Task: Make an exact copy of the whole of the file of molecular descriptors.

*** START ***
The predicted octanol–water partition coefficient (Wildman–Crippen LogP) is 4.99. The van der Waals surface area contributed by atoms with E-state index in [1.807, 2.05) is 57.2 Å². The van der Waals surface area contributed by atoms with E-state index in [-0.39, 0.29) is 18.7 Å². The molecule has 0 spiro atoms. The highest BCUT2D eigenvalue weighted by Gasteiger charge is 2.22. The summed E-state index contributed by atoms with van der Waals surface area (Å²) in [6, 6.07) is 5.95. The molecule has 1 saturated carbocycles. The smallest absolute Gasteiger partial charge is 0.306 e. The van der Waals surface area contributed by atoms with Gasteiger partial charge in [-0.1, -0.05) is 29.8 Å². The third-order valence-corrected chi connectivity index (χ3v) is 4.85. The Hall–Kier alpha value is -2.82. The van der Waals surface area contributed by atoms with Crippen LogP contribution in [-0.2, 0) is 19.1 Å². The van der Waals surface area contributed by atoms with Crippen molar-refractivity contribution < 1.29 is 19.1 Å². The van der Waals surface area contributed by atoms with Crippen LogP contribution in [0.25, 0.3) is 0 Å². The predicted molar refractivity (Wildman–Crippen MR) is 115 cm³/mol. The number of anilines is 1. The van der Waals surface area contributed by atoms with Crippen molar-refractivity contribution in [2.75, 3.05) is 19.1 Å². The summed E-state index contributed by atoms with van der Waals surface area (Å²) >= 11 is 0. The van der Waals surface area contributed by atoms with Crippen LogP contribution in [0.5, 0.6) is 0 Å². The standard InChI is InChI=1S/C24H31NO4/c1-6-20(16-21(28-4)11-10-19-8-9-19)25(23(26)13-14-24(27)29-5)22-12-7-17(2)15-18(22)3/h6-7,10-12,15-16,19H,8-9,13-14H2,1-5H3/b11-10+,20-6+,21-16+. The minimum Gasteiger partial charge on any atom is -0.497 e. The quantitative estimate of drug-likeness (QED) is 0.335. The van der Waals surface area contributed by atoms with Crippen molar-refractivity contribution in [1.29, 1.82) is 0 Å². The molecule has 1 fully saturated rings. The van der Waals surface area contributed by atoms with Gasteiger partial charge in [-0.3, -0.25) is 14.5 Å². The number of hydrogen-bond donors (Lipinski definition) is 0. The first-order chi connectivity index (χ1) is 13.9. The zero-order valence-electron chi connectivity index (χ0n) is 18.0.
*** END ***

The predicted octanol–water partition coefficient (Wildman–Crippen LogP) is 4.99. The van der Waals surface area contributed by atoms with E-state index in [1.807, 2.05) is 57.2 Å². The van der Waals surface area contributed by atoms with E-state index in [-0.39, 0.29) is 18.7 Å². The molecule has 0 spiro atoms. The highest BCUT2D eigenvalue weighted by Gasteiger charge is 2.22. The summed E-state index contributed by atoms with van der Waals surface area (Å²) in [6, 6.07) is 5.95. The molecule has 1 saturated carbocycles. The smallest absolute Gasteiger partial charge is 0.306 e. The van der Waals surface area contributed by atoms with Gasteiger partial charge in [-0.1, -0.05) is 29.8 Å². The third-order valence-corrected chi connectivity index (χ3v) is 4.85. The Hall–Kier alpha value is -2.82. The van der Waals surface area contributed by atoms with Crippen LogP contribution in [-0.2, 0) is 19.1 Å². The van der Waals surface area contributed by atoms with Crippen molar-refractivity contribution < 1.29 is 19.1 Å². The van der Waals surface area contributed by atoms with Crippen LogP contribution in [0.25, 0.3) is 0 Å². The predicted molar refractivity (Wildman–Crippen MR) is 115 cm³/mol. The number of anilines is 1. The van der Waals surface area contributed by atoms with Crippen molar-refractivity contribution in [2.75, 3.05) is 19.1 Å². The summed E-state index contributed by atoms with van der Waals surface area (Å²) >= 11 is 0. The van der Waals surface area contributed by atoms with Crippen LogP contribution in [0.5, 0.6) is 0 Å². The standard InChI is InChI=1S/C24H31NO4/c1-6-20(16-21(28-4)11-10-19-8-9-19)25(23(26)13-14-24(27)29-5)22-12-7-17(2)15-18(22)3/h6-7,10-12,15-16,19H,8-9,13-14H2,1-5H3/b11-10+,20-6+,21-16+. The minimum Gasteiger partial charge on any atom is -0.497 e. The quantitative estimate of drug-likeness (QED) is 0.335. The van der Waals surface area contributed by atoms with Crippen molar-refractivity contribution in [1.29, 1.82) is 0 Å². The molecule has 1 fully saturated rings. The van der Waals surface area contributed by atoms with Gasteiger partial charge in [-0.3, -0.25) is 14.5 Å². The number of hydrogen-bond donors (Lipinski definition) is 0. The first-order chi connectivity index (χ1) is 13.9. The zero-order valence-electron chi connectivity index (χ0n) is 18.0.